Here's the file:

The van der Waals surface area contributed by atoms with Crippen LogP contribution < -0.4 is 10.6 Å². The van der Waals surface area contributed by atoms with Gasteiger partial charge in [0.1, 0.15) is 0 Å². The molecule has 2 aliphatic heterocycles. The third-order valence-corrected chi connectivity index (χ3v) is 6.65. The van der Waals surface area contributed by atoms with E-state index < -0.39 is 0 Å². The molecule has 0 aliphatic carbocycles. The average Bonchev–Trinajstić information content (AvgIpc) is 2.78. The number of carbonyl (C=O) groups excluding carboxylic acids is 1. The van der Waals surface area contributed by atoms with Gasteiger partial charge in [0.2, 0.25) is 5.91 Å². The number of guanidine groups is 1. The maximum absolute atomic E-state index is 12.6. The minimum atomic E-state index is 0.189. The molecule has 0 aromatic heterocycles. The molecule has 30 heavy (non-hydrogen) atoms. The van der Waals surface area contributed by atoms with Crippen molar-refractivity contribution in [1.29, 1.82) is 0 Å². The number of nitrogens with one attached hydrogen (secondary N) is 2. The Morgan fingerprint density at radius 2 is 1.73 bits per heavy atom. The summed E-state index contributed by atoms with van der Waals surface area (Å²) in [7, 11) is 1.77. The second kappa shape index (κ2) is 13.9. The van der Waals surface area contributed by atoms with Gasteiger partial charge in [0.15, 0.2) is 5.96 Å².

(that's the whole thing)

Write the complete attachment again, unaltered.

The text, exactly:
The van der Waals surface area contributed by atoms with Crippen LogP contribution < -0.4 is 10.6 Å². The van der Waals surface area contributed by atoms with Gasteiger partial charge in [0.1, 0.15) is 0 Å². The molecule has 2 aliphatic heterocycles. The third-order valence-corrected chi connectivity index (χ3v) is 6.65. The van der Waals surface area contributed by atoms with E-state index < -0.39 is 0 Å². The molecule has 0 aliphatic carbocycles. The average Bonchev–Trinajstić information content (AvgIpc) is 2.78. The number of carbonyl (C=O) groups excluding carboxylic acids is 1. The van der Waals surface area contributed by atoms with Gasteiger partial charge in [0.2, 0.25) is 5.91 Å². The number of guanidine groups is 1. The maximum absolute atomic E-state index is 12.6. The minimum atomic E-state index is 0.189. The molecule has 0 aromatic heterocycles. The molecule has 30 heavy (non-hydrogen) atoms. The van der Waals surface area contributed by atoms with Crippen molar-refractivity contribution in [1.29, 1.82) is 0 Å². The number of nitrogens with one attached hydrogen (secondary N) is 2. The Morgan fingerprint density at radius 2 is 1.73 bits per heavy atom. The summed E-state index contributed by atoms with van der Waals surface area (Å²) in [7, 11) is 1.77. The second kappa shape index (κ2) is 13.9. The van der Waals surface area contributed by atoms with Gasteiger partial charge in [0.15, 0.2) is 5.96 Å².